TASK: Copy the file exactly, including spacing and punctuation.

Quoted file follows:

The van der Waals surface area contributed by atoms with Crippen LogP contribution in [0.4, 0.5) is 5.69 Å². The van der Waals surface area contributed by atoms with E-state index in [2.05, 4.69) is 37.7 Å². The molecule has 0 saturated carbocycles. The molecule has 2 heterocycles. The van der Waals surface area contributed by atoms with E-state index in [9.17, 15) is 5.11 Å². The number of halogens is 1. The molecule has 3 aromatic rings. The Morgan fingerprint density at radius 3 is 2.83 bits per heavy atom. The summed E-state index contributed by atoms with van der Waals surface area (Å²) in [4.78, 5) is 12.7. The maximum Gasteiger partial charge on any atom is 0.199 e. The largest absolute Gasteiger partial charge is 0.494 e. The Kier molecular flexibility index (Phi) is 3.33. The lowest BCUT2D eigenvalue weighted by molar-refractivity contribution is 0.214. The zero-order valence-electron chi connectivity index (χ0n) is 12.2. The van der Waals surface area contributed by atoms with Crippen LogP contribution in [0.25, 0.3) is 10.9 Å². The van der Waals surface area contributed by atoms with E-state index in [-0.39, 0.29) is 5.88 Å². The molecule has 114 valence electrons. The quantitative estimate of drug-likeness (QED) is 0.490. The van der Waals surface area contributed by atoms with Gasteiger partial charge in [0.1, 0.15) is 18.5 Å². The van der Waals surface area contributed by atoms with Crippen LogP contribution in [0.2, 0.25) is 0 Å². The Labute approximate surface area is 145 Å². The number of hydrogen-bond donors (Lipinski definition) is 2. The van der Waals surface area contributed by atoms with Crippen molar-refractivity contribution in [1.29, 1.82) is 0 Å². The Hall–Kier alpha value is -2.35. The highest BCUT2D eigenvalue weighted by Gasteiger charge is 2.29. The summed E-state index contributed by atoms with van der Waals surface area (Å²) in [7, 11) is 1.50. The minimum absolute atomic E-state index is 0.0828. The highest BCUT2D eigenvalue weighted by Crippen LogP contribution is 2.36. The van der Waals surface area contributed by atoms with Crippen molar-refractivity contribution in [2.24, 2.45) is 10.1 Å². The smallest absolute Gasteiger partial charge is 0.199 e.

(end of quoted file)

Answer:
The van der Waals surface area contributed by atoms with Crippen LogP contribution in [0.4, 0.5) is 5.69 Å². The van der Waals surface area contributed by atoms with E-state index in [2.05, 4.69) is 37.7 Å². The molecule has 0 saturated carbocycles. The molecule has 2 heterocycles. The van der Waals surface area contributed by atoms with E-state index in [9.17, 15) is 5.11 Å². The number of halogens is 1. The molecule has 3 aromatic rings. The Morgan fingerprint density at radius 3 is 2.83 bits per heavy atom. The summed E-state index contributed by atoms with van der Waals surface area (Å²) in [4.78, 5) is 12.7. The maximum Gasteiger partial charge on any atom is 0.199 e. The largest absolute Gasteiger partial charge is 0.494 e. The Kier molecular flexibility index (Phi) is 3.33. The lowest BCUT2D eigenvalue weighted by molar-refractivity contribution is 0.214. The zero-order valence-electron chi connectivity index (χ0n) is 12.2. The van der Waals surface area contributed by atoms with Crippen LogP contribution in [0.25, 0.3) is 10.9 Å². The van der Waals surface area contributed by atoms with E-state index in [-0.39, 0.29) is 5.88 Å². The molecule has 114 valence electrons. The quantitative estimate of drug-likeness (QED) is 0.490. The van der Waals surface area contributed by atoms with Gasteiger partial charge in [0.1, 0.15) is 18.5 Å². The van der Waals surface area contributed by atoms with Crippen LogP contribution in [0.2, 0.25) is 0 Å². The Labute approximate surface area is 145 Å². The number of hydrogen-bond donors (Lipinski definition) is 2. The van der Waals surface area contributed by atoms with Crippen molar-refractivity contribution in [1.29, 1.82) is 0 Å². The Hall–Kier alpha value is -2.35. The highest BCUT2D eigenvalue weighted by Gasteiger charge is 2.29. The summed E-state index contributed by atoms with van der Waals surface area (Å²) in [7, 11) is 1.50. The minimum absolute atomic E-state index is 0.0828. The highest BCUT2D eigenvalue weighted by Crippen LogP contribution is 2.36. The van der Waals surface area contributed by atoms with Crippen molar-refractivity contribution in [2.24, 2.45) is 10.1 Å². The smallest absolute Gasteiger partial charge is 0.199 e.